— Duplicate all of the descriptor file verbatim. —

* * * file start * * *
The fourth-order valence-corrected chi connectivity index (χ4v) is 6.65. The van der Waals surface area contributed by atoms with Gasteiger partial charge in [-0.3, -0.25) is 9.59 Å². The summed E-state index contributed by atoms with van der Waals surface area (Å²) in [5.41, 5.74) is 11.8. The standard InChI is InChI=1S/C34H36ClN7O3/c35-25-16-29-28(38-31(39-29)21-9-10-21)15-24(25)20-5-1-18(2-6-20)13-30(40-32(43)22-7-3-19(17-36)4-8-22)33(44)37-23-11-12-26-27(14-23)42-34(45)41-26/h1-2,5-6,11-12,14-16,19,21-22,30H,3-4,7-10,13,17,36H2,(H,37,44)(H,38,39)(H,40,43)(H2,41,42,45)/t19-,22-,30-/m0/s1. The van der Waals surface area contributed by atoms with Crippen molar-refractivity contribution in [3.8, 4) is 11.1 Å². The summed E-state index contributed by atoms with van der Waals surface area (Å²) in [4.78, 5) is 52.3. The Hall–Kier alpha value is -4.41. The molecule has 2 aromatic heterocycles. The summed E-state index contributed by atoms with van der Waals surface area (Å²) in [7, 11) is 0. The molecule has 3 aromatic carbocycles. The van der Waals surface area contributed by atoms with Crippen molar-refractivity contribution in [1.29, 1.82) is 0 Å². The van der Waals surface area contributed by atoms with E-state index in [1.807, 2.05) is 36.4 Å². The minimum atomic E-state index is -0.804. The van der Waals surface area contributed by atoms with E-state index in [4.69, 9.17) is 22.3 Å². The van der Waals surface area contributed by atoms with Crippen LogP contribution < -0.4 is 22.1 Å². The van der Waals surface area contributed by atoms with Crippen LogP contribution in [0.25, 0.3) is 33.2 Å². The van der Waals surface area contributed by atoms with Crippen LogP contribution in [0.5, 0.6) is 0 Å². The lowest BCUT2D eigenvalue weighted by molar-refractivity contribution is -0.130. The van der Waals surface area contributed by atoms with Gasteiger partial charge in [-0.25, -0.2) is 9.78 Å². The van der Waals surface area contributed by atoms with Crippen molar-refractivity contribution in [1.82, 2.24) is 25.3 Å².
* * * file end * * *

The fourth-order valence-corrected chi connectivity index (χ4v) is 6.65. The van der Waals surface area contributed by atoms with Gasteiger partial charge in [-0.3, -0.25) is 9.59 Å². The summed E-state index contributed by atoms with van der Waals surface area (Å²) in [5.41, 5.74) is 11.8. The standard InChI is InChI=1S/C34H36ClN7O3/c35-25-16-29-28(38-31(39-29)21-9-10-21)15-24(25)20-5-1-18(2-6-20)13-30(40-32(43)22-7-3-19(17-36)4-8-22)33(44)37-23-11-12-26-27(14-23)42-34(45)41-26/h1-2,5-6,11-12,14-16,19,21-22,30H,3-4,7-10,13,17,36H2,(H,37,44)(H,38,39)(H,40,43)(H2,41,42,45)/t19-,22-,30-/m0/s1. The van der Waals surface area contributed by atoms with Crippen molar-refractivity contribution in [3.8, 4) is 11.1 Å². The summed E-state index contributed by atoms with van der Waals surface area (Å²) in [4.78, 5) is 52.3. The Hall–Kier alpha value is -4.41. The molecule has 2 aromatic heterocycles. The summed E-state index contributed by atoms with van der Waals surface area (Å²) in [7, 11) is 0. The molecule has 3 aromatic carbocycles. The van der Waals surface area contributed by atoms with Crippen molar-refractivity contribution in [1.29, 1.82) is 0 Å². The van der Waals surface area contributed by atoms with E-state index in [1.807, 2.05) is 36.4 Å². The minimum atomic E-state index is -0.804. The van der Waals surface area contributed by atoms with E-state index in [4.69, 9.17) is 22.3 Å². The van der Waals surface area contributed by atoms with Crippen LogP contribution < -0.4 is 22.1 Å². The van der Waals surface area contributed by atoms with Crippen LogP contribution in [0.25, 0.3) is 33.2 Å². The van der Waals surface area contributed by atoms with Crippen LogP contribution in [0.5, 0.6) is 0 Å². The lowest BCUT2D eigenvalue weighted by molar-refractivity contribution is -0.130. The van der Waals surface area contributed by atoms with Gasteiger partial charge in [-0.25, -0.2) is 9.78 Å². The van der Waals surface area contributed by atoms with Crippen molar-refractivity contribution in [1.82, 2.24) is 25.3 Å².